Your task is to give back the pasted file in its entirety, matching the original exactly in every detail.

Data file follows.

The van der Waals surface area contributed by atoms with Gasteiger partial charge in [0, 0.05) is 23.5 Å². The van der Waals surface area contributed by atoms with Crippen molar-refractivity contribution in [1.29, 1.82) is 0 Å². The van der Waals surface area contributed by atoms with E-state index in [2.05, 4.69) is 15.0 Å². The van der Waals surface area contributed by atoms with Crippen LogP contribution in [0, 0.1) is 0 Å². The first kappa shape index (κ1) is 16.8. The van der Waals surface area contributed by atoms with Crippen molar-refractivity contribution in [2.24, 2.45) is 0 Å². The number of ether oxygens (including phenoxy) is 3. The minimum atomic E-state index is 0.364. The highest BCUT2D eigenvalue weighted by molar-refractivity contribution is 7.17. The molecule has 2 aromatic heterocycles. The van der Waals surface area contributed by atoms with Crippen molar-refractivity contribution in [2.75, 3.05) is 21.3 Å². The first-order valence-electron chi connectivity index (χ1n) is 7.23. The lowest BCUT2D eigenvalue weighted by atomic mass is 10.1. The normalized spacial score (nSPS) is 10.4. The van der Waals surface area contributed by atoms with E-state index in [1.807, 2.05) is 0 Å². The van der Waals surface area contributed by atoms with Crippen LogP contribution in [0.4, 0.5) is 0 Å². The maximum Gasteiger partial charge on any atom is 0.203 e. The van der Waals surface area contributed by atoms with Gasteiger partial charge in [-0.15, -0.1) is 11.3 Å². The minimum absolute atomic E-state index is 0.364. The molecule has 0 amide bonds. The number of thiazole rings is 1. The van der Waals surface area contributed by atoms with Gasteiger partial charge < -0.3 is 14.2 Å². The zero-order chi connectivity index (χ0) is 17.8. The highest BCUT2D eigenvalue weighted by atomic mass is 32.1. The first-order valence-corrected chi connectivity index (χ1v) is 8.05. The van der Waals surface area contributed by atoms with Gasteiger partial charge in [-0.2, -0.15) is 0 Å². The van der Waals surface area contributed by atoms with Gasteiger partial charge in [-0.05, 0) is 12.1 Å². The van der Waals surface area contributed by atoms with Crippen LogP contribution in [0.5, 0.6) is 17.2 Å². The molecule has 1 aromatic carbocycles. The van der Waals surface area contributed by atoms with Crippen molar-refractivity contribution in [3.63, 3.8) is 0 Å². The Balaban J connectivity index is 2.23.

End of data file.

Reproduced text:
The van der Waals surface area contributed by atoms with Gasteiger partial charge in [0, 0.05) is 23.5 Å². The van der Waals surface area contributed by atoms with Crippen molar-refractivity contribution in [1.29, 1.82) is 0 Å². The van der Waals surface area contributed by atoms with E-state index in [2.05, 4.69) is 15.0 Å². The van der Waals surface area contributed by atoms with Crippen LogP contribution in [0, 0.1) is 0 Å². The first kappa shape index (κ1) is 16.8. The van der Waals surface area contributed by atoms with Crippen molar-refractivity contribution in [2.24, 2.45) is 0 Å². The number of ether oxygens (including phenoxy) is 3. The minimum atomic E-state index is 0.364. The highest BCUT2D eigenvalue weighted by molar-refractivity contribution is 7.17. The molecule has 2 aromatic heterocycles. The van der Waals surface area contributed by atoms with Crippen molar-refractivity contribution in [2.75, 3.05) is 21.3 Å². The first-order valence-electron chi connectivity index (χ1n) is 7.23. The lowest BCUT2D eigenvalue weighted by atomic mass is 10.1. The normalized spacial score (nSPS) is 10.4. The van der Waals surface area contributed by atoms with E-state index in [1.807, 2.05) is 0 Å². The van der Waals surface area contributed by atoms with Crippen LogP contribution in [0.4, 0.5) is 0 Å². The maximum Gasteiger partial charge on any atom is 0.203 e. The van der Waals surface area contributed by atoms with Gasteiger partial charge in [-0.15, -0.1) is 11.3 Å². The minimum absolute atomic E-state index is 0.364. The molecule has 0 amide bonds. The number of thiazole rings is 1. The van der Waals surface area contributed by atoms with Gasteiger partial charge < -0.3 is 14.2 Å². The zero-order chi connectivity index (χ0) is 17.8. The highest BCUT2D eigenvalue weighted by atomic mass is 32.1. The first-order valence-corrected chi connectivity index (χ1v) is 8.05. The van der Waals surface area contributed by atoms with Gasteiger partial charge in [-0.2, -0.15) is 0 Å². The van der Waals surface area contributed by atoms with Gasteiger partial charge in [-0.05, 0) is 12.1 Å². The van der Waals surface area contributed by atoms with Crippen LogP contribution in [0.5, 0.6) is 17.2 Å². The molecule has 1 aromatic carbocycles. The van der Waals surface area contributed by atoms with Crippen molar-refractivity contribution in [3.63, 3.8) is 0 Å². The Balaban J connectivity index is 2.23.